Another good thing about Nashville: I find counter-intuitive so much about economics. Perhaps, that’s why I enjoy the work of writers like Virginia Postrel who make me rethink the obvious and realize how wrong the obvious can be. Today, the WSJ features such a piece in a Marketplace section page 1 article (by the way, kudos to the wsj.com’s option of allowing users to access articles by where they appear in the paper) called, “How a city can win by losing its airport hub status.”
Of course, the majority of the five regular readers of the rexblog already know this particular counter-intuitive economics lesson as we benefit from it directly. However, others (who are WSJ.com subscribers) may find it surprising to learn that the best thing to ever happen to Nashville air travelers was the day 12 years ago when American Airlines announced it was shutting its hub here.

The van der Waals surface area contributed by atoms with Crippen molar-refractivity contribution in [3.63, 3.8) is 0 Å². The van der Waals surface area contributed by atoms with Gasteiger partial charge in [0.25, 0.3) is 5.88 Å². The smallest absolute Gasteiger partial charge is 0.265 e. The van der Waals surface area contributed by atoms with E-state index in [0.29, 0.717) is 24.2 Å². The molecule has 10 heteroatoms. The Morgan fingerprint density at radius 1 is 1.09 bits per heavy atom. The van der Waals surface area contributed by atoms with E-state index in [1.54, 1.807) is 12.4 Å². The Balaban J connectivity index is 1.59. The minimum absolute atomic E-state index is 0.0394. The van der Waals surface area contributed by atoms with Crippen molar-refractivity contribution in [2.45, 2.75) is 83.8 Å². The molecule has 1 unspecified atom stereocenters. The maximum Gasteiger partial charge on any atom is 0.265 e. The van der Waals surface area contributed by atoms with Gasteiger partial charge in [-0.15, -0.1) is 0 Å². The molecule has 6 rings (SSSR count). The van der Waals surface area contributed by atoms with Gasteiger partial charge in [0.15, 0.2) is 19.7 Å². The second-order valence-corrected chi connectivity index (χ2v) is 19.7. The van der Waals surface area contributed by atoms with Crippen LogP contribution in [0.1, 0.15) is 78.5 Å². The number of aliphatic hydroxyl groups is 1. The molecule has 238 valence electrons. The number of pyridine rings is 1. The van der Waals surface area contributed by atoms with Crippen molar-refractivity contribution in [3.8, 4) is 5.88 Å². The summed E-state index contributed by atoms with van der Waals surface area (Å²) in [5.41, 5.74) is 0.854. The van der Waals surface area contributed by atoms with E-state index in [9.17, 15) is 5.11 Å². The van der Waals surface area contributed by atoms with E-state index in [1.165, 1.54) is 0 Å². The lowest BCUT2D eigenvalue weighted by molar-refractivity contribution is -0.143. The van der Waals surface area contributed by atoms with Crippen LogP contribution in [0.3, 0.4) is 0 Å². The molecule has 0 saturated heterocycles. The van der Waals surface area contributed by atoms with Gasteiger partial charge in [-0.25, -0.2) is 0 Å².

Highlights from the article:
…in the current airline economy, losing a hub can actually leave a city better off. As the dominant airline shrinks, others can more readily boost service and increase competition. The airport can also more easily lure new entrants, particularly fast-growing low-cost carriers that can push down prices overall. And many companies now look to locate near airports with lower fares or less congestion for their traveling employees.
When American started phasing out its hub in Nashville 12 years ago, locals feared a dearth of service. But low-fare Southwest Airlines picked up much of the slack domestically, now accounting for 42% of scheduled service compared with American’s 15%, according to airport statistics. What’s more, since 1993, average fares at the airport have dropped 22%, and corporate relocations to the area have climbed in recent years as companies focus more on the bottom line, said the city’s Chamber of Commerce.
In February, low-fare Frontier Airlines signed on to fly to Nashville saying the airport was more appealing because it doesn’t have a mammoth dominant carrier. Frontier also said Southwest paved the way in Nashville to drawing passengers who live farther away from the airport, from such cities as Chattanooga, Tenn., and Louisville, Ky.